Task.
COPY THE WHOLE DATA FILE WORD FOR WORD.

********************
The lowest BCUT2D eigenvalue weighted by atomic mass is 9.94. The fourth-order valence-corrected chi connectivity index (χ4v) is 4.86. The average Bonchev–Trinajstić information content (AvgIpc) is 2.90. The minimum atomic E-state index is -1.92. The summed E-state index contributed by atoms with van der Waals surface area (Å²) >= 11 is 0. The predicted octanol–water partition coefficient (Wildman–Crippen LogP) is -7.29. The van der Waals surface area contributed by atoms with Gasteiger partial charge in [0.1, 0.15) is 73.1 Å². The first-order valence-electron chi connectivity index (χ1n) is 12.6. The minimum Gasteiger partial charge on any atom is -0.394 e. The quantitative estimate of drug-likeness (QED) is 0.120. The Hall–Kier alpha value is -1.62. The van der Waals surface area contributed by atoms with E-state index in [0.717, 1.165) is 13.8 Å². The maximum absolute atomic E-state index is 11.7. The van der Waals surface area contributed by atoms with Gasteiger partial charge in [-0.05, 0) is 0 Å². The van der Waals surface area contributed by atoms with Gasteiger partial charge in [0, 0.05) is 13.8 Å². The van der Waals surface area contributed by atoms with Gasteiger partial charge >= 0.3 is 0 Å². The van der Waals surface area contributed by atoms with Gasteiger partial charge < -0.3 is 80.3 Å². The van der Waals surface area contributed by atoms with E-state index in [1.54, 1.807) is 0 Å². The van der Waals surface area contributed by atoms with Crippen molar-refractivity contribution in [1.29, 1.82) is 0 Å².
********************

The lowest BCUT2D eigenvalue weighted by atomic mass is 9.94. The fourth-order valence-corrected chi connectivity index (χ4v) is 4.86. The average Bonchev–Trinajstić information content (AvgIpc) is 2.90. The minimum atomic E-state index is -1.92. The summed E-state index contributed by atoms with van der Waals surface area (Å²) >= 11 is 0. The predicted octanol–water partition coefficient (Wildman–Crippen LogP) is -7.29. The van der Waals surface area contributed by atoms with Gasteiger partial charge in [0.1, 0.15) is 73.1 Å². The first-order valence-electron chi connectivity index (χ1n) is 12.6. The minimum Gasteiger partial charge on any atom is -0.394 e. The quantitative estimate of drug-likeness (QED) is 0.120. The Hall–Kier alpha value is -1.62. The van der Waals surface area contributed by atoms with E-state index in [0.717, 1.165) is 13.8 Å². The maximum absolute atomic E-state index is 11.7. The van der Waals surface area contributed by atoms with Gasteiger partial charge in [-0.05, 0) is 0 Å². The van der Waals surface area contributed by atoms with Gasteiger partial charge in [0, 0.05) is 13.8 Å². The van der Waals surface area contributed by atoms with Gasteiger partial charge >= 0.3 is 0 Å². The van der Waals surface area contributed by atoms with Gasteiger partial charge < -0.3 is 80.3 Å². The van der Waals surface area contributed by atoms with E-state index in [1.54, 1.807) is 0 Å². The van der Waals surface area contributed by atoms with Crippen molar-refractivity contribution in [1.29, 1.82) is 0 Å².